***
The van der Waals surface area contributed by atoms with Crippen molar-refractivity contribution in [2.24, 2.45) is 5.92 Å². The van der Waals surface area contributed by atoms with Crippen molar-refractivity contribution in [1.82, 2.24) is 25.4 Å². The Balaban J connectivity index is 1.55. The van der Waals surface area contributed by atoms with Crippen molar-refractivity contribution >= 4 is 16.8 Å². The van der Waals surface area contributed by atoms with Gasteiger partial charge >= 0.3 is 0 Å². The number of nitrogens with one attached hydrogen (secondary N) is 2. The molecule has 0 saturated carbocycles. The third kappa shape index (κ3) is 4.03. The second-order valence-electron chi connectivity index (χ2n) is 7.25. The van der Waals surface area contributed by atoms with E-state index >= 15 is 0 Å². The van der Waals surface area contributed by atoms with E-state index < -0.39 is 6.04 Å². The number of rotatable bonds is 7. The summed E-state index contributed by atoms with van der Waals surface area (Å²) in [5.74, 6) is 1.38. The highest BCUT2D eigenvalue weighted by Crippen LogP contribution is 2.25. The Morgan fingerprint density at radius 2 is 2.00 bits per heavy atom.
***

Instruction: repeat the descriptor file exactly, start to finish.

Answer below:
The van der Waals surface area contributed by atoms with Crippen molar-refractivity contribution in [2.24, 2.45) is 5.92 Å². The van der Waals surface area contributed by atoms with Crippen molar-refractivity contribution in [1.82, 2.24) is 25.4 Å². The Balaban J connectivity index is 1.55. The van der Waals surface area contributed by atoms with Crippen molar-refractivity contribution >= 4 is 16.8 Å². The van der Waals surface area contributed by atoms with Gasteiger partial charge >= 0.3 is 0 Å². The number of nitrogens with one attached hydrogen (secondary N) is 2. The molecule has 0 saturated carbocycles. The third kappa shape index (κ3) is 4.03. The second-order valence-electron chi connectivity index (χ2n) is 7.25. The van der Waals surface area contributed by atoms with E-state index >= 15 is 0 Å². The van der Waals surface area contributed by atoms with E-state index < -0.39 is 6.04 Å². The number of rotatable bonds is 7. The summed E-state index contributed by atoms with van der Waals surface area (Å²) in [5.74, 6) is 1.38. The highest BCUT2D eigenvalue weighted by Crippen LogP contribution is 2.25. The Morgan fingerprint density at radius 2 is 2.00 bits per heavy atom.